“Development” as Home-icide: Cover Your Eyes

I’ve been reading Derrick Jensen’s semi-memoir, A Language Older Than Words. In a chapter called “Seeking a Third Way,” he describes making a comment at a public meeting that breaks “the basic commandment of our culture: Thou shalt pretend there is nothing wrong.” Later, in “The Goal Is the Process,” he ponders what to name the people responsible for destroying the forest near his home, so they can build houses. His dictionary, he says, “defines develop as to cause to become gradually fuller, larger, better” – which is not what happens when a thriving – albeit non-human – community is replaced with a monocrop of petro-cement apartment blocks. I too have struggled with this question; when I dare, I replace “develop” with “monetize” – knowing I’m breaking the social consensus, yet loath to let the easier, falser word constrict my throat.

Jensen ventures a step further: “Killers is probably the best name for them,” he says, “because that’s what they do.”

Right now, in Beacon, in the “linkage zone” between the train station and Main Street, carnage erupts behind a gesture of a fence. Apartments are slated to be built there; the trees have been bulldozed in preparation – along, I presume, with countless creatures who once made that place their home.

I think now of a friend’s comment that white people like to wax eloquent about their precious environment, while ignoring the violence we perpetrate on black and brown people, in collusion with our culture of white supremacy, every day. What is true here? What is true about that?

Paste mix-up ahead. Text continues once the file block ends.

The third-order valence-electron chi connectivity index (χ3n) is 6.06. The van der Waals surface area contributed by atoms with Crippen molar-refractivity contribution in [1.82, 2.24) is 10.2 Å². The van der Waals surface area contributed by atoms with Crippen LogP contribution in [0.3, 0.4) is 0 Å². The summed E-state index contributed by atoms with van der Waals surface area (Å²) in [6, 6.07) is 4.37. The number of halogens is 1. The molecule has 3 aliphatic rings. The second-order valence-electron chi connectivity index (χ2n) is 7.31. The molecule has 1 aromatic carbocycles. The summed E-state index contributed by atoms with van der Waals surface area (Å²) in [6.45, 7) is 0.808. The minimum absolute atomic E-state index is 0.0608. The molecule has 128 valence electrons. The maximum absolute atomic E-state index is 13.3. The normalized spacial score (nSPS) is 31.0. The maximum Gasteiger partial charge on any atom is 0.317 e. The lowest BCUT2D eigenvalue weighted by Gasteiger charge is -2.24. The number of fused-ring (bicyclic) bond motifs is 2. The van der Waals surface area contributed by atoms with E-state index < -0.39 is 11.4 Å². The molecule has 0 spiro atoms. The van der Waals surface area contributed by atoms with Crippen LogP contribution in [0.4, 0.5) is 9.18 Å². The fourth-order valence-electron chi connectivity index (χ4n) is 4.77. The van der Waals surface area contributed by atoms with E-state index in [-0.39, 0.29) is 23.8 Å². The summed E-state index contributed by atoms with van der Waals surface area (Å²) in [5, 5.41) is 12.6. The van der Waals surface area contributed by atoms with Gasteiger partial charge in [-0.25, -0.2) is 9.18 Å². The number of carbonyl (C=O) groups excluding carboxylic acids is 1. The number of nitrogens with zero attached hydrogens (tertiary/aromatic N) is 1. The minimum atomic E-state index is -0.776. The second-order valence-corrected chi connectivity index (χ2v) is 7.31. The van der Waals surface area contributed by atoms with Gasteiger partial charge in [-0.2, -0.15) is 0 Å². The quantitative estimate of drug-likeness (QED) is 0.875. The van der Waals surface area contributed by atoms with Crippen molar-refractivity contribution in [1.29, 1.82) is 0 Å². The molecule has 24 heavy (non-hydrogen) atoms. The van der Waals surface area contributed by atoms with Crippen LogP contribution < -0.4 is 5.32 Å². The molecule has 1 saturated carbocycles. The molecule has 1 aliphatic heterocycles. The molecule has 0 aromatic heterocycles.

In the case of this particular stretch of land, there’s a connection between violence done on behalf of white supremacy and violence done to trees. The urban removal project executed in that area decades ago destroyed a black community. And the common thread, as Jensen points out time and again, may be the silencing – the pretense of no pain felt, no pain that matters – preceding the forced uprooting of our fellowbeings.

The “linkage zone” is on my mind because I attended a meeting the other night on Beacon’s comprehensive plan. I believe the planner at the podium was speaking of the MTA when he said, of a particular parcel, something like, “That’s their property. They can do whatever they want with it.” For some reason – maybe because I was in the midst of the Jensen book – I heard the word “property,” and the sentence surrounding it, in a new and sinister way. I heard it echoing back to the days of slavery, and wives as wards of their husbands. I flashed on a man flinging a woman across a room, not caring if she cracked a bone as she smashed against the wall – she’s his property; he can do what he wants with her. Thou shalt pretend there is nothing wrong.

Should the verb “develop” ever take a living object? Perhaps it can only respectfully be transitive when what’s being developed is a story, an understanding, an idea. Then again, maybe not even stories can be developed – maybe they are received, through listening. Maybe when the writer, or teller, listens well enough, the story develops itself.

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